My mother was a brilliant, intelligent, talented woman, and she lived a traditional housewife lifestyle that almost killed her. It certainly killed her spirit. Everything she did was perfect -- she had a beautifully decorated home, a wonderful garden, she was a wonderful cook, the perfect mother -- and she was dying inside. She always had a far-away look in her eyes. As a child, I watched her and I felt her sadness, and I knew that that life would not be for me. I could not wait to shake the dust of the small town off my feet. I wanted to see the world; I wanted to experience things that I knew would never happen to me if I stayed in that town. I dreaded becoming a traditional "housewife". For some people, if that is the life they choose, and they're happy, that's okay. We all have to walk in our own shoes. It's just that that particular road was not for me.
When my daughter was growing up, I stressed the importance of her getting an education -- not just a university education, but an overall education. Experience everything there is to experience in life -- literature, art, music, travel, excitement, adventure -- especially adventure. We used to laugh at the TV advertisements of women with mops in their hands, the biggest problems in their lives being the yellow waxy buildup on their kitchen floors. Even today, TV advertisements are aimed at women, and always show women doing the "household chores". We all have to do day-to-day things to maintain our homes. Most of us like to live in comfortable surroundings. That's why God in Her wisdom created Swiffer products. Maintaining our homes is a necessary chore, but it is not a vocation or a career.
In the movie "Mona Lisa Smile", university professor Katherine Watson shows slides to her students, similar to the pictures here, and says,
"What will the future scholars see when they study us? A portrait of woman today? There you are ladies. The perfect likeness of a Welesley graduate, Magna Cum Laude doing exactly what she was trained to do. A Rhodes scholar. I wonder if she recited Chaucer while she presses her husband's shirts. Heh, now you physics major's can calculate the mass and volume of every meat loaf you ever make... The smartest women in the country... I didn't realize that by demanding excellence I would be challenging... what did it say? What did it say? um... the roles you were born to fill...?"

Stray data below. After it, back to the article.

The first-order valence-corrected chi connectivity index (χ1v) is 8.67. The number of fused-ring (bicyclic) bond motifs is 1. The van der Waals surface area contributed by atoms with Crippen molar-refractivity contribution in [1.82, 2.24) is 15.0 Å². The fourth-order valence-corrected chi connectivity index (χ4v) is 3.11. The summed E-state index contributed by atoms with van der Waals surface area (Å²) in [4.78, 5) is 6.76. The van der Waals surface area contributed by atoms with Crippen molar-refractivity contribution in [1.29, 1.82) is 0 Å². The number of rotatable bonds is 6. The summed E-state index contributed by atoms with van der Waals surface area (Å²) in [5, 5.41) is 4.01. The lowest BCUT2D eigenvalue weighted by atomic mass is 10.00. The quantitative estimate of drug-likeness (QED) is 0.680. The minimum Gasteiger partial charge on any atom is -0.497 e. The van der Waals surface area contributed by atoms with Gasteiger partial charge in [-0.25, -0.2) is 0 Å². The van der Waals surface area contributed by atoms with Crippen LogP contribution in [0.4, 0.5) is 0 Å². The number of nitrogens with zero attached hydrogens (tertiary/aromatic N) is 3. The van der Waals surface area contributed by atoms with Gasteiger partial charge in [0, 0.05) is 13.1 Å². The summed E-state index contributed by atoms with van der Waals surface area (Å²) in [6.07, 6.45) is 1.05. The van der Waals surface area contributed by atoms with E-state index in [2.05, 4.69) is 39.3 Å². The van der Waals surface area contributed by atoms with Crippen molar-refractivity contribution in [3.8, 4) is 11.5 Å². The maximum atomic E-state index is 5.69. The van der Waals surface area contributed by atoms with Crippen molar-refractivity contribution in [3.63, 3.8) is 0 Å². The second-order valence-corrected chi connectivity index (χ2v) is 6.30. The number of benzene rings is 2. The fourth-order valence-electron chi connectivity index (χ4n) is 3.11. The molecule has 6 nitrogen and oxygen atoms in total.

We've come a long way, baby...
Women are still stuck in these roles. I work with women doctors, lawyers, researchers -- brilliant women -- and they are still the ones who go home and cook and bake, and scrub the bathroom toilet, and scrub the yellow waxy buildup off their kitchen floors, because it's expected of them. If there are men out there who do those things, I applaud them, but I think they are still few and far between. This is the 21st Century, not the 1950s. It's time for those antiquated "traditional" roles to be laid to rest, once and for all. I'm not a feminist. I think women should be female -- women. But forcing them into the so-called traditional female roles does not make them any more feminine. Rather, it takes away from the exciting people they are meant to be. If the dishes don't get done or the bathroom doesn't get scrubbed for another week, (month, year), is anyone going to die? Probably not. If we fail to experience life, will the adventures still be out there waiting for us? Probably not.
Check out the way the women are portrayed in these Febreze commercials. They're practically orgasmic over fabric freshener.
Come on, ladies, you're smart, educated, funny, intelligent. The yellow waxy buildup can wait.